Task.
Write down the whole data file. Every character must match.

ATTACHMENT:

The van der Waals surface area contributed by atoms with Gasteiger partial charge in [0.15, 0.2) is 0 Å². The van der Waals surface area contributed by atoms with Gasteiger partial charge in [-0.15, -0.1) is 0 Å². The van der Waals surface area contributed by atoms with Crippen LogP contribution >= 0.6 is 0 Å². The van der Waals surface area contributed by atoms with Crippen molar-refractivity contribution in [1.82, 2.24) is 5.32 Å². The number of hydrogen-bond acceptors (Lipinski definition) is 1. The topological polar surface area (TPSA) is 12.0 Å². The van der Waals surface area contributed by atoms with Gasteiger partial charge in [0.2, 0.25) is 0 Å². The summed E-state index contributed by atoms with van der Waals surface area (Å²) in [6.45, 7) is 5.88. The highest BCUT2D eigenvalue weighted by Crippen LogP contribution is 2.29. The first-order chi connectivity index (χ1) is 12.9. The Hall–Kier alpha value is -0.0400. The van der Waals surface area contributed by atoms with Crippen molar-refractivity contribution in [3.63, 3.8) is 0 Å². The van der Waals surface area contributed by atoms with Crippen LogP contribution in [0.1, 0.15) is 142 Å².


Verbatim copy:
The van der Waals surface area contributed by atoms with Gasteiger partial charge in [0.15, 0.2) is 0 Å². The van der Waals surface area contributed by atoms with Gasteiger partial charge in [-0.15, -0.1) is 0 Å². The van der Waals surface area contributed by atoms with Crippen LogP contribution >= 0.6 is 0 Å². The van der Waals surface area contributed by atoms with Crippen molar-refractivity contribution in [1.82, 2.24) is 5.32 Å². The number of hydrogen-bond acceptors (Lipinski definition) is 1. The topological polar surface area (TPSA) is 12.0 Å². The van der Waals surface area contributed by atoms with Gasteiger partial charge in [0.2, 0.25) is 0 Å². The summed E-state index contributed by atoms with van der Waals surface area (Å²) in [6.45, 7) is 5.88. The highest BCUT2D eigenvalue weighted by Crippen LogP contribution is 2.29. The first-order chi connectivity index (χ1) is 12.9. The Hall–Kier alpha value is -0.0400. The van der Waals surface area contributed by atoms with Crippen molar-refractivity contribution in [3.63, 3.8) is 0 Å². The van der Waals surface area contributed by atoms with Crippen LogP contribution in [0.1, 0.15) is 142 Å².